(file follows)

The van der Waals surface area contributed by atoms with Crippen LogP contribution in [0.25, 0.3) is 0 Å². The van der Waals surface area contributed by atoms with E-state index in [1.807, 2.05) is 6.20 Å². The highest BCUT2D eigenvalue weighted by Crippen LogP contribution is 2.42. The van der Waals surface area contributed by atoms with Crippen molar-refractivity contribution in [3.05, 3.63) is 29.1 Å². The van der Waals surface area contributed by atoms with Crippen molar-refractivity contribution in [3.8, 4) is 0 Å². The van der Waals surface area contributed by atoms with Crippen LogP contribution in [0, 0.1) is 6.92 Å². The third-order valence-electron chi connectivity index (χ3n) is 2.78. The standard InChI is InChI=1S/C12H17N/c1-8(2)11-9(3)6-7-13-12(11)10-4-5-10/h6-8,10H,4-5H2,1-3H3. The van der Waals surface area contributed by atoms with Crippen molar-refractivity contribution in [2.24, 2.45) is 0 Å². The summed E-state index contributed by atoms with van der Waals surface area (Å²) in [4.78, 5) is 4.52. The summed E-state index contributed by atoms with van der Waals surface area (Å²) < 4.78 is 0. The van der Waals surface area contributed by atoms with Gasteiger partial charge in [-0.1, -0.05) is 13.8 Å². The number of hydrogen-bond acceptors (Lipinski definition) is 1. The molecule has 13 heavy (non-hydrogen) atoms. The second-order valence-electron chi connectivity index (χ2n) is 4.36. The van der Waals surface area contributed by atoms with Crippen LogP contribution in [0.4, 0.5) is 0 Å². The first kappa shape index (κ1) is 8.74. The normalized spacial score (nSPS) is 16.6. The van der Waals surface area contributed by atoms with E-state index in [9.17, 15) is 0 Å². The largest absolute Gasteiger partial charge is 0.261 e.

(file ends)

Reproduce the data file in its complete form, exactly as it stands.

The van der Waals surface area contributed by atoms with Crippen LogP contribution in [0.25, 0.3) is 0 Å². The van der Waals surface area contributed by atoms with E-state index in [1.807, 2.05) is 6.20 Å². The highest BCUT2D eigenvalue weighted by Crippen LogP contribution is 2.42. The van der Waals surface area contributed by atoms with Crippen molar-refractivity contribution in [3.05, 3.63) is 29.1 Å². The van der Waals surface area contributed by atoms with Crippen molar-refractivity contribution in [3.8, 4) is 0 Å². The van der Waals surface area contributed by atoms with Crippen LogP contribution in [0, 0.1) is 6.92 Å². The third-order valence-electron chi connectivity index (χ3n) is 2.78. The standard InChI is InChI=1S/C12H17N/c1-8(2)11-9(3)6-7-13-12(11)10-4-5-10/h6-8,10H,4-5H2,1-3H3. The van der Waals surface area contributed by atoms with Crippen molar-refractivity contribution in [2.24, 2.45) is 0 Å². The summed E-state index contributed by atoms with van der Waals surface area (Å²) in [4.78, 5) is 4.52. The summed E-state index contributed by atoms with van der Waals surface area (Å²) < 4.78 is 0. The van der Waals surface area contributed by atoms with Gasteiger partial charge in [-0.1, -0.05) is 13.8 Å². The number of hydrogen-bond acceptors (Lipinski definition) is 1. The molecule has 13 heavy (non-hydrogen) atoms. The second-order valence-electron chi connectivity index (χ2n) is 4.36. The van der Waals surface area contributed by atoms with Crippen LogP contribution in [0.4, 0.5) is 0 Å². The first kappa shape index (κ1) is 8.74. The normalized spacial score (nSPS) is 16.6. The van der Waals surface area contributed by atoms with E-state index in [9.17, 15) is 0 Å². The largest absolute Gasteiger partial charge is 0.261 e.